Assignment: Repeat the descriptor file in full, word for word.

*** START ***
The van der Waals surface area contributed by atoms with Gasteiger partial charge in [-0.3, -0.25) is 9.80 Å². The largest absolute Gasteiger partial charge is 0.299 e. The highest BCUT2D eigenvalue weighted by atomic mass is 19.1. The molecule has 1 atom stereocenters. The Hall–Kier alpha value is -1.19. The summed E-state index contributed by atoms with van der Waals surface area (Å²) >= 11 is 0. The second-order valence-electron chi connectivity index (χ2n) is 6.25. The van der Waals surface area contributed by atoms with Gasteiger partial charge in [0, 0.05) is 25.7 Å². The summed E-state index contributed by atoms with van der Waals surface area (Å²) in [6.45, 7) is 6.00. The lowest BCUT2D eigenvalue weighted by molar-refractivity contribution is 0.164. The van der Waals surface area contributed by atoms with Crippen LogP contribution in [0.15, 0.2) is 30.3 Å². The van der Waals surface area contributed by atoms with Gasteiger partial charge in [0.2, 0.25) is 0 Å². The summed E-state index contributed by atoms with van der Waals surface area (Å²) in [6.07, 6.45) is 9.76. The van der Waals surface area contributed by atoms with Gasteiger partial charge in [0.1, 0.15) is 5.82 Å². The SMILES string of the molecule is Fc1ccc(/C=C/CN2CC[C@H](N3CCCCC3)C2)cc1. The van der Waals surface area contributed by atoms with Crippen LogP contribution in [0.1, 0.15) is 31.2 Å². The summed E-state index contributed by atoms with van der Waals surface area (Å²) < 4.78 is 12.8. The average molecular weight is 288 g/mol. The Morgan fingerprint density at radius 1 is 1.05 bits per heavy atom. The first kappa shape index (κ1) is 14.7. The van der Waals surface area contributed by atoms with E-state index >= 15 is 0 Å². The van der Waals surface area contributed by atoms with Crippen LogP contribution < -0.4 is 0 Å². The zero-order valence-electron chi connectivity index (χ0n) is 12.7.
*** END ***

The van der Waals surface area contributed by atoms with Gasteiger partial charge in [-0.3, -0.25) is 9.80 Å². The largest absolute Gasteiger partial charge is 0.299 e. The highest BCUT2D eigenvalue weighted by atomic mass is 19.1. The molecule has 1 atom stereocenters. The Hall–Kier alpha value is -1.19. The summed E-state index contributed by atoms with van der Waals surface area (Å²) >= 11 is 0. The second-order valence-electron chi connectivity index (χ2n) is 6.25. The van der Waals surface area contributed by atoms with Gasteiger partial charge in [0, 0.05) is 25.7 Å². The summed E-state index contributed by atoms with van der Waals surface area (Å²) in [6.45, 7) is 6.00. The lowest BCUT2D eigenvalue weighted by molar-refractivity contribution is 0.164. The van der Waals surface area contributed by atoms with Crippen LogP contribution in [0.15, 0.2) is 30.3 Å². The van der Waals surface area contributed by atoms with Gasteiger partial charge in [0.2, 0.25) is 0 Å². The summed E-state index contributed by atoms with van der Waals surface area (Å²) in [6.07, 6.45) is 9.76. The van der Waals surface area contributed by atoms with Gasteiger partial charge in [0.1, 0.15) is 5.82 Å². The SMILES string of the molecule is Fc1ccc(/C=C/CN2CC[C@H](N3CCCCC3)C2)cc1. The van der Waals surface area contributed by atoms with Crippen LogP contribution in [0.1, 0.15) is 31.2 Å². The summed E-state index contributed by atoms with van der Waals surface area (Å²) < 4.78 is 12.8. The average molecular weight is 288 g/mol. The Morgan fingerprint density at radius 1 is 1.05 bits per heavy atom. The first kappa shape index (κ1) is 14.7. The van der Waals surface area contributed by atoms with E-state index >= 15 is 0 Å². The van der Waals surface area contributed by atoms with Crippen LogP contribution < -0.4 is 0 Å². The zero-order valence-electron chi connectivity index (χ0n) is 12.7.